The economy of Paris stretches well beyond its administrative limits, as many of its manufacturing and service industries are in its closest suburbs. While economic figures are collected in the Paris region (Ile-de-France) and its eight departements, employment numbers are expressed within Paris, the Paris agglomeration and the Paris aire urbaine (an area similar to the North American metropolitan area).
In 2013, the city of Paris welcomed 29.3 million tourists, the largest number of whom came from the United States, followed by the United Kingdom, Italy, Germany and Spain. There were 550,000 visitors from Japan, a decrease from previous years, while there was a growth of 20 percent in the number of visitors from China (186,000) and the Middle East (326,000).
The Paris region received 32.3 million visitors in 2013, putting the region just ahead of London as the worlds top tourist destination region, measured by hotel occupancy. The largest numbers of foreign tourists to the Paris region came in order from the United Kingdom, the United States, Germany, Italy and China.
In 2014, visitors to Paris spent $17 billion (€13.58 billion), the third-highest sum globally after London and New York. In 2012, according to the Paris Convention and Visitors Bureau, 263,212 salaried workers in the city of Paris, or 18.4 percent of the total number, were engaged in tourism-related sectors: hotels, catering, transport and leisure.
For centuries, Paris has attracted artists from around the world, who arrive in the city to educate themselves and to seek inspiration from its vast pool of artistic resources and galleries. As a result, Paris has acquired a reputation as the "City of Art". Italian artists were a profound influence on the development of art in Paris in the 16th and 17th centuries, particularly in sculpture and reliefs. Painting and sculpture became the pride of the French monarchy and the French royals commissioned many Parisian artists to adorn their palaces during the French Baroque and Classicism era. Sculptors such as Girardon, Coysevox and Coustou acquired reputations as the finest artists in the royal court in 17th-century France. Pierre Mignard became the first painter to King Louis XIV during this period. In 1648, the Academie royale de peinture et de sculpture (Royal Academy of Painting and Sculpture) was established to accommodate for the dramatic interest in art in the capital. This served as Frances top art school until 1793.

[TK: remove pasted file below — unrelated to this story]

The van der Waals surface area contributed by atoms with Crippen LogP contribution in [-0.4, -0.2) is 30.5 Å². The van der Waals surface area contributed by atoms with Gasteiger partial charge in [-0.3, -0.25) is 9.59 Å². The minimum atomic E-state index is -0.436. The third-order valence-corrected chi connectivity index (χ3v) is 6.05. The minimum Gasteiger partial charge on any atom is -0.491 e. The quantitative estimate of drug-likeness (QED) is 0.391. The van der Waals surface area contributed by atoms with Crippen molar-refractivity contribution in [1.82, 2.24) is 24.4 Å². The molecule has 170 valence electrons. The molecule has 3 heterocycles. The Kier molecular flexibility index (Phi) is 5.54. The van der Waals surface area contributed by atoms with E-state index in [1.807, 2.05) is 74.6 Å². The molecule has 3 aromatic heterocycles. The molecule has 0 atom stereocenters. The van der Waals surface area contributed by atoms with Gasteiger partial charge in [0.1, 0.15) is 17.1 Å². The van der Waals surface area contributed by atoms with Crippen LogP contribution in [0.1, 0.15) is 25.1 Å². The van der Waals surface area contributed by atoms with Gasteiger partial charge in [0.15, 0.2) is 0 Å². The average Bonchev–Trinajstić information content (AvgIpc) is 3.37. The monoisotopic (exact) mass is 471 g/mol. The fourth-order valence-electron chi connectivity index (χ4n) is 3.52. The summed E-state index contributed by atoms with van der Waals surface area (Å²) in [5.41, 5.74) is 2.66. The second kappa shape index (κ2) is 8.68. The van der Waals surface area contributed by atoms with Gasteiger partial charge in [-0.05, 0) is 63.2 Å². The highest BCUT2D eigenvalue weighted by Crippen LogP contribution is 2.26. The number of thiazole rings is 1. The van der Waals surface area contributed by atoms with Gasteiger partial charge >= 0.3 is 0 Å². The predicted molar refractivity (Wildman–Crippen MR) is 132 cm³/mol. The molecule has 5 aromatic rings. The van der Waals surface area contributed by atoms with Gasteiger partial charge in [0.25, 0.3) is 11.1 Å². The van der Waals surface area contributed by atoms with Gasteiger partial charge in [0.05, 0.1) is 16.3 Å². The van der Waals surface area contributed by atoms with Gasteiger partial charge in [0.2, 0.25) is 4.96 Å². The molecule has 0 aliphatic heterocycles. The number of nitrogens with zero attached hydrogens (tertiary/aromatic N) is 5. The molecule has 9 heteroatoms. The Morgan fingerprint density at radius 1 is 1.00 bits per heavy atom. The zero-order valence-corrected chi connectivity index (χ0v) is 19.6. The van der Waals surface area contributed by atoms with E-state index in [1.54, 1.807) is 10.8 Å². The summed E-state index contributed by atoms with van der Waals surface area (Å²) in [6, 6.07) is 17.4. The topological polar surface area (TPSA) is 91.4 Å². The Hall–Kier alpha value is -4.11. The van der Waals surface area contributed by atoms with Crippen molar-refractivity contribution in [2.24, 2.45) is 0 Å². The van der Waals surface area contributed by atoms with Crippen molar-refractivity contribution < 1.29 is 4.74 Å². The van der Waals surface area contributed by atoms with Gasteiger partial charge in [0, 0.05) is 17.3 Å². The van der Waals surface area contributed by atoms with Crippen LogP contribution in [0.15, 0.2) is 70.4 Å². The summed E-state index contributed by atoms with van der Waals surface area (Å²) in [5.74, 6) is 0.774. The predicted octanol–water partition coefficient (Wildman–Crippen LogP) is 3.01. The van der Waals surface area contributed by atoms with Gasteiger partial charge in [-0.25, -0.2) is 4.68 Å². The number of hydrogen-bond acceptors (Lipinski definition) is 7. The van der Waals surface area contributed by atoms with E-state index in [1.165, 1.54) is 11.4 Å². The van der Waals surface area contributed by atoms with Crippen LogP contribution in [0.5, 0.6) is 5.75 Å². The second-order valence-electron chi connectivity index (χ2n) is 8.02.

Paris was in its artistic prime in the 19th century and early 20th century, when it had a colony of artists established in the city and in art schools associated with some of the finest painters of the times: Manet, Monet, Berthe Morisot, Gauguin, Renoir and others. The French Revolution and political and social change in France had a profound influence on art in the capital. Paris was central to the development of Romanticism in art, with painters such as Gericault. Impressionism, Art Nouveau, Symbolism, Fauvism Cubism and Art Deco movements all evolved in Paris. In the late 19th century, many artists in the French provinces and worldwide flocked to Paris to exhibit their works in the numerous salons and expositions and make a name for themselves. Artists such as Pablo Picasso, Henri Matisse, Vincent van Gogh, Paul Cezanne, Jean Metzinger, Albert Gleizes, Henri Rousseau, Marc Chagall, Amedeo Modigliani and many others became associated with Paris. Picasso, living in Montmartre, painted his famous La Famille de Saltimbanques and Les Demoiselles dAvignon between 1905 and 1907. Montmartre and Montparnasse became centres for artistic production.
The most prestigious names of French and foreign sculptors, who made their reputation in Paris in the modern era, are Frederic Auguste Bartholdi (Statue of Liberty), Auguste Rodin, Camille Claudel, Antoine Bourdelle, Paul Landowski (statue of Christ the Redeemer in Rio de Janeiro) and Aristide Maillol. The Golden Age of the School of Paris ended between the two world wars, but Paris remains extremely important to world art and art education, with schools ranging from the Ecole nationale superieure des Beaux-Arts (the former Academie royale de peinture et de sculpture) and Paris College of Art to the Paris American Academy, which specialises in teaching fashion and interior design.
The Louvre was the worlds most visited art museum in 2013 and is the home the Mona Lisa (La Joconde) and the Venus de Milo statue. Starkly apparent with its service-pipe exterior, the Centre Georges Pompidou, the second-most visited art museum in Paris, also known as Beaubourg, houses the Musee National dArt Moderne. The Musee dOrsay, in the former Orsay railway station, was the third-most visited museum in the city in 2013; it displays French art of the 19th century, including major collections of the Impressionists and Post-Impressionists. The original building - a railway station - was constructed for the Universal Exhibition of 1900. The museum is known for its beauty, inside and out. An opulent glass awning serves as the entryway, while inside the second level overlooks much of the ground level terraces. The Musee du quai Branly was the fourth-most visited national museum in Paris in 2013; it displays art objects from Africa, Asia, Oceania, and the Americas. The Musee national du Moyen Age, or Cluny Museum, presents Medieval art, including the famous tapestry cycle of The Lady and the Unicorn. The Guimet Museum, or Musee national des arts asiatiques, has one of the largest collections of Asian art in Europe. There are also notable museums devoted to individual artists, including the Picasso Museum the Rodin Museum, and the Musee national Eugene Delacroix.